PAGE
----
June 22, 2022
Pixar movies generally fall into one of two categories. One, beautifully animated for children but imbued with depth and mature underpinnings for parents to ponder (Soul, Brave, Wall-E, Up).Or two, built around a hackneyed theme, with cartoonish dialogue and a few quips for the parents (Cars, Finding Dory).
Lightyear fits neatly into the latter category. It’s a film about teamwork and the perils of hubris.
According to its prologue, Lightyear was Andy from Toy Story’s favorite movie. Its titular hero, Buzz Lightyear, apparently grew up loving the 1980s classic Top Gun. In nearly every scene in Lightyear, Buzz (Chris Evans) tries to mimic Maverick.
He’s a brash, swashbuckling space ranger with a fervor for exploration and an aversion to sidekicks. When his superiors decide to scrap his hyper-speed flight program in lieu of a newer, high-tech option, Buzz risks being court-martialed. He defies orders and steals a jet just to prove them wrong.
While Buzz vies to be the suave, solo-flying Maverick, much to his chagrin, his daring escapades always fall short. In the first act, Buzz, in command of the colony ship, tries to flee a remote planet’s hostile, indigenous aliens. He haughtily brushes off a rookie pilot’s aid: “I’m better off just doing the job myself.” But Buzz doesn’t pull the ship up in time. His arrogance ultimately damages its hyper-speed engine, marooning everyone aboard the ship on the planet.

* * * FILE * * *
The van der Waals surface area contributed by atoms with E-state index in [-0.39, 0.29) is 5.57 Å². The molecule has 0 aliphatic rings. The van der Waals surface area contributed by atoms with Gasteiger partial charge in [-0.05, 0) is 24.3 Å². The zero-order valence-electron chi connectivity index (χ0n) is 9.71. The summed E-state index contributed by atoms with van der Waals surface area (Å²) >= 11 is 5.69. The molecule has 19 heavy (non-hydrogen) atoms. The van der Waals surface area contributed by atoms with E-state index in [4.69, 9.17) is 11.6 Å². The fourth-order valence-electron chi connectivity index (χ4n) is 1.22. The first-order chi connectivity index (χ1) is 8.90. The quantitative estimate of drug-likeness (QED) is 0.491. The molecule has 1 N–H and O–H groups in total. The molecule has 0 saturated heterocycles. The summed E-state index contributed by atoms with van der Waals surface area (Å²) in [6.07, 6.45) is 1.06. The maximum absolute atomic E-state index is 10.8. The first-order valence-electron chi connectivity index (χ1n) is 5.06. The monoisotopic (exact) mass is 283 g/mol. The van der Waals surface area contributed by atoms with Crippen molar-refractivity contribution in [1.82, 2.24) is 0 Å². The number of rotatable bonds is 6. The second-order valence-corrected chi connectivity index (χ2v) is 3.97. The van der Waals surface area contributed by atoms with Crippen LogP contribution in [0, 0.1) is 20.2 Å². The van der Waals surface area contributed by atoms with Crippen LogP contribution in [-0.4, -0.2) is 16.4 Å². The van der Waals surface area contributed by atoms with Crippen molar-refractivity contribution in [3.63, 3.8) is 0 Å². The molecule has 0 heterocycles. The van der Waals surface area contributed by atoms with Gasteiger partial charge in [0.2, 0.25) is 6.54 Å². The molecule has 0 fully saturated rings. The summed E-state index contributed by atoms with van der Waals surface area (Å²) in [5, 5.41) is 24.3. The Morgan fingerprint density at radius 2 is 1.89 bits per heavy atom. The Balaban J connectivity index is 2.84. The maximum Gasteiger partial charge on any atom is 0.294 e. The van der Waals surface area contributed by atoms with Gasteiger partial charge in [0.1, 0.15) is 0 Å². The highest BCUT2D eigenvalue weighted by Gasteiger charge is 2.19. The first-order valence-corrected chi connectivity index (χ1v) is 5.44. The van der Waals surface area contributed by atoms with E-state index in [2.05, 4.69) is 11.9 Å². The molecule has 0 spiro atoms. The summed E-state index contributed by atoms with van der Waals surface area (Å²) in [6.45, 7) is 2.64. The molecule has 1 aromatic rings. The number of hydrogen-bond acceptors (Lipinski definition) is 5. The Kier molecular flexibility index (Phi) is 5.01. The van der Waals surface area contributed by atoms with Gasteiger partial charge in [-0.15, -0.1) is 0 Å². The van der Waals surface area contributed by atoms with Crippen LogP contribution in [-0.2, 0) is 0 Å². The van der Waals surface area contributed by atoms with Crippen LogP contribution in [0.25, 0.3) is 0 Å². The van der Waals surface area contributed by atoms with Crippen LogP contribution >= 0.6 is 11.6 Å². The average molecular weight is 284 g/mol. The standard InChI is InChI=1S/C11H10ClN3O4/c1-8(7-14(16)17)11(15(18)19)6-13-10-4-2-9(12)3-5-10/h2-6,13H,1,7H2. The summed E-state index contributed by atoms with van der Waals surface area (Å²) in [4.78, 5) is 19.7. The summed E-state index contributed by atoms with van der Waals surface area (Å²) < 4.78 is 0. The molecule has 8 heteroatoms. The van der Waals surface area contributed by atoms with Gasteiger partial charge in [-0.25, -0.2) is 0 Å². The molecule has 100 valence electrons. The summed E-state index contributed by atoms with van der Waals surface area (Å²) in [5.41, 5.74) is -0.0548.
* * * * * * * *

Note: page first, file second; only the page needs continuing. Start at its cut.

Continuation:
It’s hard to believe that this was the movie that gripped Andy’s blooming imagination in the Toy Story universe. Lightyear portrays Buzz as a conceited and mediocre pilot. He has all of Maverick’s attitude but none of his skill. It is only by learning to work with novices that he ever succeeds in anything. Hardly a template for an inspiring hero.
The only likable character in the film is Sox (Peter Sohn), a robot cat gifted to Buzz for some sort of therapy outlet. With his wry, deadpan countenance, Sox tranquilizes belligerents, hacks firewalls, and solves complex physics problems whenever the film can’t figure out how to get Buzz out of a pickle.
Reams of controversy followed Lightyear’s initial screenings. Many Muslim countries banned the movie, citing its LGBT inclusion. Ironically, Disney’s poorly devised plot does its queer characters fewer favors than the Iranian Ayatollah.
Once stranded on the planet, Buzz begins repetitively performing test flights around a nearby sun in hopes of fixing his hyper-speed engine. He soon learns that a brisk round trip for him puts years of aging on everyone else on the planet. Within a 2-minute montage of Buzz flying in circles, his lesbian best friend has aged about 90 years and is sending him messages from her deathbed. Now,the movie actually starts.
There was a time, coined as its Golden Era, when Pixar was the Beatles of animated storytelling. For more than a decade, its creative output was unrivaled by competitors. Its oeuvre included classics such as Monsters, Inc. (2001), Finding Nemo (2003), The Incredibles (2004), and Ratatouille (2007).
By Pixar’s standards, Lightyear is worse than treading water. A bland story about a toy from a previous movie (which itself has spawned three sequels) is a creative low point. However, its greater sin is its underlying message: The collective is stronger than the individual; you can’t accomplish anything alone, so don’t even bother trying. Top Gun similarly echoed the value of teamwork, but it also underscored individual excellence. It gave you a hero who was patently the best at what he did and inspired you to work hard — that’s the ethic we should be instilling in the next generation.
Originally published at The Washington Examiner